Mar 15, 2023 - News

Screen Time with Dallas ISD Superintendent Stephanie Elizalde

Photo illustration of a grid of smartphone screens, the center one showing an image of Stephanie Elizalde.

Photo illustration: Axios Visuals. Photo: Courtesy of Dallas Independent School District

Stephanie Elizalde's appointment as Dallas ISD superintendent last year symbolized a homecoming for the third-generation public school educator. She worked for the Dallas district for almost a decade before leaving in 2020 to be Austin ISD's superintendent.

  • As part of our Screen Time feature, we examine how some of the most interesting people in North Texas interact with technology.

Here's how the Dallas superintendent clicks...

πŸ“± Device of choice: I'm team iPhone.

πŸ‘‡ First tap of the day: Twitter on a bad day, Facebook on a good day. And I gotta say, there are a lot more good days than bad days in Dallas.

πŸ“° Go-to news sources: Education clips from my team and from the Texas Association of School Administrators.

  • You'd be surprised at the tunnel vision you develop when you're focused on a team of about 20,000 people who are taking care of more than 140,000 kids every day. The only reason I knew the snow leopard escaped from the zoo was because we had to make sure all the kids were safely inside the schools near the zoo.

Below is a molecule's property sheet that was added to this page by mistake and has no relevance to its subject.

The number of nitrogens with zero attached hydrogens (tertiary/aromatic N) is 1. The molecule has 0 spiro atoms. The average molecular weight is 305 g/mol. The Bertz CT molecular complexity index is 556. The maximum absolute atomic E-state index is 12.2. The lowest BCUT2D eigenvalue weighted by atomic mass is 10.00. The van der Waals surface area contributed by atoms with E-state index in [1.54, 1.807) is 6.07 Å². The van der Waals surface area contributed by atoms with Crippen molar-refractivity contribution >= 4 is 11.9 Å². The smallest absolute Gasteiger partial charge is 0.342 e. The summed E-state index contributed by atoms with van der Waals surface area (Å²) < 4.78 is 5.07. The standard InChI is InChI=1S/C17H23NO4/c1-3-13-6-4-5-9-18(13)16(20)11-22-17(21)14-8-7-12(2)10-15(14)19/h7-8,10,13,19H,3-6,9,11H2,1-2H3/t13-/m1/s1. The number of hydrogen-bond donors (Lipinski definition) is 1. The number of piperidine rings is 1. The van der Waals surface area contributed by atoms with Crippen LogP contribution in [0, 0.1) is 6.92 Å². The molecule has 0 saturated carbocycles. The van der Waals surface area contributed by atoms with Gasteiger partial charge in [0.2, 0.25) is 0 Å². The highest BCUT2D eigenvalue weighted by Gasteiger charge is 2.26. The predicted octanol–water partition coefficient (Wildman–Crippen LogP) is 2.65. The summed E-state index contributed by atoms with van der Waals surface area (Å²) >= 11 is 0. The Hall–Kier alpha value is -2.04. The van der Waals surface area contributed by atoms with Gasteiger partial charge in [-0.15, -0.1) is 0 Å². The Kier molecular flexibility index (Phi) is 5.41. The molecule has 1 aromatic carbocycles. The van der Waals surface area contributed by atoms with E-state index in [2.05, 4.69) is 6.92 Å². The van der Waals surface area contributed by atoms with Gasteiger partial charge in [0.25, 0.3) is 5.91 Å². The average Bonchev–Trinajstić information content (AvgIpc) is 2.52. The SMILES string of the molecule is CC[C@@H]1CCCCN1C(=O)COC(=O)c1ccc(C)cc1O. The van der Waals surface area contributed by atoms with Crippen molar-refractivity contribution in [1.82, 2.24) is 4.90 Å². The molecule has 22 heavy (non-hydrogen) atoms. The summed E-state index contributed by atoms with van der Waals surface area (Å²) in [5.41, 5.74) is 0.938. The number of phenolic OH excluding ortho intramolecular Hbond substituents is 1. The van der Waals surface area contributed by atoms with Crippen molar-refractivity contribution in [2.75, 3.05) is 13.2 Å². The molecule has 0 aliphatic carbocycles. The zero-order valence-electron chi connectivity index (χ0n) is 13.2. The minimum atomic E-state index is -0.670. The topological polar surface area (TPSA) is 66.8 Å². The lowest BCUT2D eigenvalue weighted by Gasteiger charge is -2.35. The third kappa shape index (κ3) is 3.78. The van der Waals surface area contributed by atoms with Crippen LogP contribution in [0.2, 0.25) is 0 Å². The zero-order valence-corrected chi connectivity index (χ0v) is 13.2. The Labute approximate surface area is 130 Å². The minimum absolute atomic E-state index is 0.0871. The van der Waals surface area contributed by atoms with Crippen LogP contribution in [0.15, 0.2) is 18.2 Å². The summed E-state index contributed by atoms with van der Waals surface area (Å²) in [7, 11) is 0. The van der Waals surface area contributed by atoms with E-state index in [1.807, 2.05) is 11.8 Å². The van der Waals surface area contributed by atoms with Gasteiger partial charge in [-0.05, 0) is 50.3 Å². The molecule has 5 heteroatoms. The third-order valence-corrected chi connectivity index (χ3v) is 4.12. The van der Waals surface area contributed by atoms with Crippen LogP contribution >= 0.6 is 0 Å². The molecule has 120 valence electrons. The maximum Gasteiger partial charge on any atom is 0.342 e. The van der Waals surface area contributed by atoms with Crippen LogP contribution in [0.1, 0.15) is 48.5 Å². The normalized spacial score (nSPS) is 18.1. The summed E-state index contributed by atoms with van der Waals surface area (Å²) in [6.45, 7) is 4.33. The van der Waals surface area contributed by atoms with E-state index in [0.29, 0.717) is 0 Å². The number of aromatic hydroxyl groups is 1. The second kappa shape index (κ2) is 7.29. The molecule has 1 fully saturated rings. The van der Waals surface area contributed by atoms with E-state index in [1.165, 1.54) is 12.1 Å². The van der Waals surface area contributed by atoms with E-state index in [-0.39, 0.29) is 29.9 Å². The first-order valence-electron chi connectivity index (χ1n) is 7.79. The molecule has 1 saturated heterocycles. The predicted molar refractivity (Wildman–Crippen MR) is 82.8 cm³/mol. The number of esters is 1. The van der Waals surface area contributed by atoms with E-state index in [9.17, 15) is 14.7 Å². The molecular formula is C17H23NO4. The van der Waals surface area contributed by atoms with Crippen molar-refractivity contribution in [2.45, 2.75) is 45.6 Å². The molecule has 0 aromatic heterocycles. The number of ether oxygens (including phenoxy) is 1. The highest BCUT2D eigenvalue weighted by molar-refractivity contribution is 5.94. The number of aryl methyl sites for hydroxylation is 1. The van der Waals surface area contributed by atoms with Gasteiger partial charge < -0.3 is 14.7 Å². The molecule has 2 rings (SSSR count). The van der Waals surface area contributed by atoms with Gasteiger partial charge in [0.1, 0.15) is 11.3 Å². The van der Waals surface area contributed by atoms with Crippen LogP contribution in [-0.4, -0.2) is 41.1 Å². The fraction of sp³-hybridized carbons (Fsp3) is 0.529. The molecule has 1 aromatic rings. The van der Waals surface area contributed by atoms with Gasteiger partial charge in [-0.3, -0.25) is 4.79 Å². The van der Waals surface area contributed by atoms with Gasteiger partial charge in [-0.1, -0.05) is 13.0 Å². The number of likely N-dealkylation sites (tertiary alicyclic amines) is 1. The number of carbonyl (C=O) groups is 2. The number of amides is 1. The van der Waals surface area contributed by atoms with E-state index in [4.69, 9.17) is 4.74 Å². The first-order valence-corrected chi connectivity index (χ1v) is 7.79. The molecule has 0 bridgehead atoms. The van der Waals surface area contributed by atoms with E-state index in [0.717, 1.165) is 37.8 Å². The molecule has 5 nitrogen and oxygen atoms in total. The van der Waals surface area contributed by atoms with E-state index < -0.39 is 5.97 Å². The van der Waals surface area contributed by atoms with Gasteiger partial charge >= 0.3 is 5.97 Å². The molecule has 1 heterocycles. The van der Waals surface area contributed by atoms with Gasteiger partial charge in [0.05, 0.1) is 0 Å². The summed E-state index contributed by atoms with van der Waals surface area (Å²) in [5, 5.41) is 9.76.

🎢 On rotation: Everything from "Lovely Day" to "Right Here Right Now" to BeyoncΓ©'s "Love on Top." Before I was a teacher β€” and this was back when dinosaurs were new β€” I was a dancer, and if you can't dance to it, I'm probably not going to listen to it.

🎧 Podcast of choice: You can't dance to podcasts.

πŸ’¬ Most used app: Messages. I keep the phone on vibrate at night because when you work in public ed, you keep one ear open for people texting you in the middle of the night. That happens a lot, and you've got to be ready for it.

πŸ“š Reading list: Right now my leadership team is reading "Managing Transitions: Making the Most of Change." I've been using the lessons in this book for about 20 years, and every time I read it, the book hits me differently.


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